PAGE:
Andrew Bird, “Are You Serious”
Are You Serious
There are certain ironies involved with this new album by Andrew Bird. His ninth record of original solo songs (and thirteenth overall), it follows 2014’s Things Are Really Great Here, Sort Of…, an album of Handsome Family covers, and last year’s experimental instrumental work, Echolocations: Canyon, which the Illinois-born musician recorded inside Utah’s Coyote Gulch canyons. The first irony, given Bird’s penchant for grandiloquent imagery and hyper-intelligent songs, is the lack of a question mark in the title. It’s not asking if you are serious, but more an uncertain affirmation that that’s the case. But then, that’s also ironic, because Andrew Bird is often considered that most serious of serious things—a musician’s musician. After all, the guy doesn’t just play guitar and violin and use loops, but he’s a professional whistler, too. Yet, as has been the case with all of his albums to date, there are elements of humor here as well. That’s most evident on the self-aware “Left Handed Kisses,” a duet with Fiona Apple that not only subverts the notion of the typical love song, but deconstructs it, examining the role and intention of love songs in the context of love itself. It’s a playful and intelligent track that operates on many different intellectual and emotional levels. In other words, it’s Bird to a T.
Yet to some extent, this album is anything but business as usual. Yes, there’s whistling and baroque-pop arrangements on the likes of “Saints Preservus,” and there’s the gentle folky lilt of “Chemical Switches” and the jittery, uplifting “Puma,” but Are You Serious also offers Bird’s most conscious foray into the realm of pop music to date. Of course, Andrew Bird’s version of pop is very different from anything found near the top of the Billboard chart, but opener “Capsized” is nevertheless a full-bodied tune shot through with an infectious groove and an instantly hummable, memorable melody. “Roma Fade” is a similarly sumptuous song that wouldn’t feel out of place in a playlist between Local Natives and Arcade Fire, and “Valleys of the Young” is a luscious, lavish, and beautiful song that ruminates on the perpetual personal tragedy that infiltrates human existence from the moment we’re born. It’s music, then, that could easily exist within the limited confines of the mainstream, but “Hello” this is not.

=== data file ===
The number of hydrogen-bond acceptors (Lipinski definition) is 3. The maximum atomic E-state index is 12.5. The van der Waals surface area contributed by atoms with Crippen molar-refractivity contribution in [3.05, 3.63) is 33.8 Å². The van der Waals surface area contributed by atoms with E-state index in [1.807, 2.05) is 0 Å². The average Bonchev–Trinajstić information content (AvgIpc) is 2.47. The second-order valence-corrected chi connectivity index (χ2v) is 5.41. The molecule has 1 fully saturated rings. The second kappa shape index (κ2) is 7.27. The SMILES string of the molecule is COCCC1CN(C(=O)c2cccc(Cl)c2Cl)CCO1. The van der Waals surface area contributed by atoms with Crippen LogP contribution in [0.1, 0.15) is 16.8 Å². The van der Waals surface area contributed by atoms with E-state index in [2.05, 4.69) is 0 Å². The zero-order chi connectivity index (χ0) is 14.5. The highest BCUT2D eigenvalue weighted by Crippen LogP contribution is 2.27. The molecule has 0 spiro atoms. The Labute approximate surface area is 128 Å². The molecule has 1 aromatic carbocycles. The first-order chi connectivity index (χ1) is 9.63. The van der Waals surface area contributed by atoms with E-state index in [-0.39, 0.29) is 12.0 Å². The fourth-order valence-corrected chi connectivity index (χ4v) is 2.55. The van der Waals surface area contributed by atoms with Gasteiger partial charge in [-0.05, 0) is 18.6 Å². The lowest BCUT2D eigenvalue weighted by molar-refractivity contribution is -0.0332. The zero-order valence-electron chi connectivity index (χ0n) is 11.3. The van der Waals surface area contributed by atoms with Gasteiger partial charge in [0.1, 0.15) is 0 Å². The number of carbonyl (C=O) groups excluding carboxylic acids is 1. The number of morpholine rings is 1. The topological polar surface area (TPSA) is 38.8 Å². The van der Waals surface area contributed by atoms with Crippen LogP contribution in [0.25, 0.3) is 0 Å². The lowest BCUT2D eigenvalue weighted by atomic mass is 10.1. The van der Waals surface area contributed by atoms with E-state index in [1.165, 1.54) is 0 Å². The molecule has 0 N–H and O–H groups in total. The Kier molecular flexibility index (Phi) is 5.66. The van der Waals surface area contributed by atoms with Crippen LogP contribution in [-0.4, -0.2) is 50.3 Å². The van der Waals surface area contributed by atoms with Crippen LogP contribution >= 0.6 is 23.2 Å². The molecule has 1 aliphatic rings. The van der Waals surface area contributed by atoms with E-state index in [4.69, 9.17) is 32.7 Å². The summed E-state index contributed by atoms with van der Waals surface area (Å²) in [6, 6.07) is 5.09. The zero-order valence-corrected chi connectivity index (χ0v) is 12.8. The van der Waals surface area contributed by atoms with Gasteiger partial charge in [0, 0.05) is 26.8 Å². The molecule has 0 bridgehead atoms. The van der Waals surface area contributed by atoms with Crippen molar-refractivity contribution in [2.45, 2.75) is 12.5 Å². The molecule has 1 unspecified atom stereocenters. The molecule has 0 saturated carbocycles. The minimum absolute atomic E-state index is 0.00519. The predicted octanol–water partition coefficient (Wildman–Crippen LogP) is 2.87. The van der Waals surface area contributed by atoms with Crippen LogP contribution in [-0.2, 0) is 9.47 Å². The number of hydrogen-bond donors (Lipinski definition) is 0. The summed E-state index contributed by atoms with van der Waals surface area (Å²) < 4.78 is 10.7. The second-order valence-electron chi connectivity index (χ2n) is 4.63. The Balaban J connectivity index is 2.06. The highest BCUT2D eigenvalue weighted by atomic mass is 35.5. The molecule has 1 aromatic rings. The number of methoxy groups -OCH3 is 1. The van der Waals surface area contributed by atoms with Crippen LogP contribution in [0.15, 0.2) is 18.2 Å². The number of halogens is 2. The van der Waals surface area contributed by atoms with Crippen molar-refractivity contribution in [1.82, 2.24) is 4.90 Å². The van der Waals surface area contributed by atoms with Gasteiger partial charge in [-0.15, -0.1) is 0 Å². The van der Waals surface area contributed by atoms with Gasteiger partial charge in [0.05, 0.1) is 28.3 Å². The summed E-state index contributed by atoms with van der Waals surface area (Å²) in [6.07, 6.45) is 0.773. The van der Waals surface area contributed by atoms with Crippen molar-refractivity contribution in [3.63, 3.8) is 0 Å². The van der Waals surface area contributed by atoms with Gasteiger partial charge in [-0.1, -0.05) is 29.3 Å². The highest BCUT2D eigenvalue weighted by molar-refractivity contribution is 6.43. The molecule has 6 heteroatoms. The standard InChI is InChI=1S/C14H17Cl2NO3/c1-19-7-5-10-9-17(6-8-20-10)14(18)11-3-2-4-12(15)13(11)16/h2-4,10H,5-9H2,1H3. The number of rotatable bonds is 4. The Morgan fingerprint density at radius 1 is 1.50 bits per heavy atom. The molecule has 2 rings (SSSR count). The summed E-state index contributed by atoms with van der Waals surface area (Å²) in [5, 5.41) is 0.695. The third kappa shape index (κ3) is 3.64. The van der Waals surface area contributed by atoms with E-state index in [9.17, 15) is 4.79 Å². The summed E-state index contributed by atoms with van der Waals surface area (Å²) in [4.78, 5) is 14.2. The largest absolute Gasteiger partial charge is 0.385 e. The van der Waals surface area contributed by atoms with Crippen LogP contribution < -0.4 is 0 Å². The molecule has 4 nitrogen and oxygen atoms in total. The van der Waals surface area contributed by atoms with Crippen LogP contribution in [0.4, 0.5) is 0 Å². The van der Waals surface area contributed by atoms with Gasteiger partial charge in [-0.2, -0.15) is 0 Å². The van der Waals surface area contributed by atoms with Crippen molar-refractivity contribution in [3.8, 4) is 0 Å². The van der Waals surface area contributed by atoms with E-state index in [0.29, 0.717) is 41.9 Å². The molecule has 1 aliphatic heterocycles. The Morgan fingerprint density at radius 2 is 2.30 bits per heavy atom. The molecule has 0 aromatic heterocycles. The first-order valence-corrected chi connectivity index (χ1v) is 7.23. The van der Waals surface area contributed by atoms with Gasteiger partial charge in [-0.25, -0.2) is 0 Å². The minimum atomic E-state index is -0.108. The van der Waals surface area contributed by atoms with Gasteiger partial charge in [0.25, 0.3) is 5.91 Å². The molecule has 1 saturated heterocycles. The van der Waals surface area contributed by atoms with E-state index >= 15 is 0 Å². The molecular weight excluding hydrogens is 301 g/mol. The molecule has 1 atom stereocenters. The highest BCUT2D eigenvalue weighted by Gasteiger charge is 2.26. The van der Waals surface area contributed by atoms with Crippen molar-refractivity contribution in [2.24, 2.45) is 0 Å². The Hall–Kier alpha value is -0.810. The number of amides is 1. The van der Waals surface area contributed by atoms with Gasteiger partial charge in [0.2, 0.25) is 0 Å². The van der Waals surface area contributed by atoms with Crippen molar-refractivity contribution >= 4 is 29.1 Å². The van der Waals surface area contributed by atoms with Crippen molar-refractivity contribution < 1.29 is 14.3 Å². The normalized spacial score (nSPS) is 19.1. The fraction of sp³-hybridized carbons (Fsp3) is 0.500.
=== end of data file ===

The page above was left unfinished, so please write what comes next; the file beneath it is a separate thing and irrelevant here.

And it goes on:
Overall, Are You Serious does represent a seismic shift in Bird’s musical tone, but it does so while keeping the musician’s very distinctive characteristics intact. Perhaps the only point at which it doesn’t fully work is on “Truth Lies Low,” which adopts a somewhat bland, smooth-jazz tone that, to some extent, sounds like everything Bird isn’t until it fades out with an unremarkable, muted whisper. But then, perhaps that’s the very point, because in doing so, it becomes a meta version of your average pop song. Intentional or otherwise, it doesn’t detract too much from the record as a whole. As such—and as you’d expect from Bird—this is a record that requires thought and consideration, but it gives much more back in return.